Joint LWF – WCC Consultation Defines Basis for Challenging Economic Crisis
CHIANG MAI, Thailand/GENEVA, 17 September 2010 (LWI) – A group of leading Buddhist and Christians has underscored the urgency for faith communities to engage with government and financial institutions to transform personal and structural greed and help promote the equitable distribution of wealth.
Thirty leaders, scholars, economists and activists from the two faith groups meeting under the auspices of The Lutheran World Federation (LWF) and the World Council of Churches (WCC) affirmed that Buddhists and Christians shared similar teachings on greed, which should constitute the basis for engaging today’s economic crisis.
“Engaging Structural Greed” was the theme of the LWF – WCC consultation hosted by Payap University in Chiang Mai, Thailand from 22 to 26 August.
Participants stated that one of the main reasons for the current global economic crisis was the drive for the maximization of profits by capital owners, and they lamented the de-regulation of the financial markets. The present situation, they said, was a moral and spiritual issue.
“The dismantling of these regulations a few decades ago resulted in an environment for the explosion of personal and structural greed, leading to a debt and mortgage crisis, to unparalleled disparities between the super-rich and those who go hungry every day and to the accelerated degradation of the environment,” states the consultation’s final statement titled, “A Buddhist-Christian Common Word on Structural Greed.”
The consultation included Lutherans, Reformed, Anglican and Roman Catholic Christians, and Theravada, Mahayana and Vajrayana Buddhists from 14 countries, and aimed at continuing the host organizations’ ongoing engagement with questions of economic justice.
The process to engage the false ideology of neoliberal economic globalization has been a central part of DTS` theological work for more than ten years, emphasized Rev. Dr Martin Sinaga, secretary for Theology and the Church at the LWF Department for Theology and Studies (DTS). “Now, this struggle should be extended to include people of other faiths. Buddhism’s strong critique of greed can inspire the church to deepen its understanding and to benefit from the dialogue,” he added.
“Christians do not have all the answers,” added Shanta Premawardhana, Programme Executive for the WCC’s unit for Inter-Religious Dialogue and Cooperation.
Ajarn Sulak Sivaraksa, a leading spokesperson of the Movement of Engaged Buddhists in Thailand, reminded the participants that, “Without inner peace, there cannot be outer peace.”
The consultation’s final statement recognizes that Buddhists understand that greed causes suffering but that human beings can overcome greed by becoming generous, loving and compassionate. It states that Christians believe Jesus Christ resisted oppressive structures and was victorious over them.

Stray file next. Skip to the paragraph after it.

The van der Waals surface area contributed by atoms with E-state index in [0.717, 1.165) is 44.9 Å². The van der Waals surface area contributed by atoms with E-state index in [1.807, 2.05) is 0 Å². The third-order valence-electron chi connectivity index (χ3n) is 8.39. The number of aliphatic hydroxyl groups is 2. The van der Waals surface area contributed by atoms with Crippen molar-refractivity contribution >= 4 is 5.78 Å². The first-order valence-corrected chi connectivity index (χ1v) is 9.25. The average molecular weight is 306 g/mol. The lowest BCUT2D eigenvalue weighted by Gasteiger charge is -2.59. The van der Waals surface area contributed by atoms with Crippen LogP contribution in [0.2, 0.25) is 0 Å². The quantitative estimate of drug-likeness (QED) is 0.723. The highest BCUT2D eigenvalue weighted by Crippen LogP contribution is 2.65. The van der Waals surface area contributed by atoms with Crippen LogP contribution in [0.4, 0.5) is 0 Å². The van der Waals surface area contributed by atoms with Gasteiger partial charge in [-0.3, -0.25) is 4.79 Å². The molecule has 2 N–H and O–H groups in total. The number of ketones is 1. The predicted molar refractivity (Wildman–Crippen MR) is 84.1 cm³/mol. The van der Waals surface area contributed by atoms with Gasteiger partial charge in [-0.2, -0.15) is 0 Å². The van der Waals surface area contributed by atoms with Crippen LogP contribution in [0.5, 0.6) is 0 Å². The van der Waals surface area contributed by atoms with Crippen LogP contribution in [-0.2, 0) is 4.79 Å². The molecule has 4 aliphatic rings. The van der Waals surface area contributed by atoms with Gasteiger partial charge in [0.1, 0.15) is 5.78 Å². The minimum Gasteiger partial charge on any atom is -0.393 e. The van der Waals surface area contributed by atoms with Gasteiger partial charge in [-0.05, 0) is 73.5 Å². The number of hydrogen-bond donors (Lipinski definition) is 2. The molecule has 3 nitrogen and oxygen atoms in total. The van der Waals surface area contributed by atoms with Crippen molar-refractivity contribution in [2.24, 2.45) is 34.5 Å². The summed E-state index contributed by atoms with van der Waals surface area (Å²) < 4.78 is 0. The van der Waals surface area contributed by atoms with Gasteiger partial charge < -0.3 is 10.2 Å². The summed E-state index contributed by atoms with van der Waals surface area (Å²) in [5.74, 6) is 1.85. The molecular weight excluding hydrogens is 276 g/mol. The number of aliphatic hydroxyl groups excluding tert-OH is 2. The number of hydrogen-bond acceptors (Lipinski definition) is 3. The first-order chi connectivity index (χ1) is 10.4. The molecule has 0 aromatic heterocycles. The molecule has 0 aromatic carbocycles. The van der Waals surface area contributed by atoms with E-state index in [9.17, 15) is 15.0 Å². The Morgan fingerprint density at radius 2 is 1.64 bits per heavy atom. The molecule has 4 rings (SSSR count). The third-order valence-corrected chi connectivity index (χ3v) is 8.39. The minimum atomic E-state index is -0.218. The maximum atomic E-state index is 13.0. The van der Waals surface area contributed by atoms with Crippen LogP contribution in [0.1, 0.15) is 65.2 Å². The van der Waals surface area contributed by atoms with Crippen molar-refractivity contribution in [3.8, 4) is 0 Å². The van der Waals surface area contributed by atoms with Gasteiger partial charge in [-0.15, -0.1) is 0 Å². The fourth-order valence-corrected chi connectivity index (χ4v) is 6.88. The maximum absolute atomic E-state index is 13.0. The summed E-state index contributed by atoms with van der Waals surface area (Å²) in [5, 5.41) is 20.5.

“As Buddhists and Christians, we are convinced that greed has to be understood both personally and structurally. Individual and structural greed feed each other in their interactive relation of cause and effect. They need each other for their sustenance and expansion,” the statement says.
Structural greed cannot be tackled without well organized communities that act strategically, participants stated. These communities can learn from groups operating at the margins of society and may be enhanced by the preaching and teaching of both temple and church.
“Collective power is enhanced when Buddhists and Christians work together; they are able to have an even more effective and constructive impact when they engage with other religious communities and grassroots civil society organizations and movements,” the statement adds.
Prof. Paul Knitter of Union Theological Seminary, a leading voice in interreligious dialogue, commented on the contribution of Buddhists, saying, “At the end of the process, the Buddhists reminded us Christians that all the efforts at the ‘local’ level meant to transform the ‘global’ level, won’t really work unless we are continuously working on the ‘personal’ level.
“Our efforts to transform the world have to be rooted in our efforts to transform our own hearts,” he added, reminding the consultation of the sayings of a leader of the Movement of Engaged Buddhists in Thailand, Thich Nhat Hanh: “We cannot make peace unless we are peace.”
While the Buddhist and Christian leaders underscored the urgency of faith communities’ involvement, they also pointed out that the current financial crisis had also created an unprecedented opportunity to speak to government, financial institutions and their own faith communities.
“Our hope is that such ongoing interreligious engagement and cooperation can be a powerful contribution to overcoming greed and realizing a world of greater compassion, wisdom and justice.”
“A Buddhist-Christian Common Word on Structural Greed,” the joint statement from LWF-WCC consultation is available in PDF.
More information about LWF’s work on economic justic.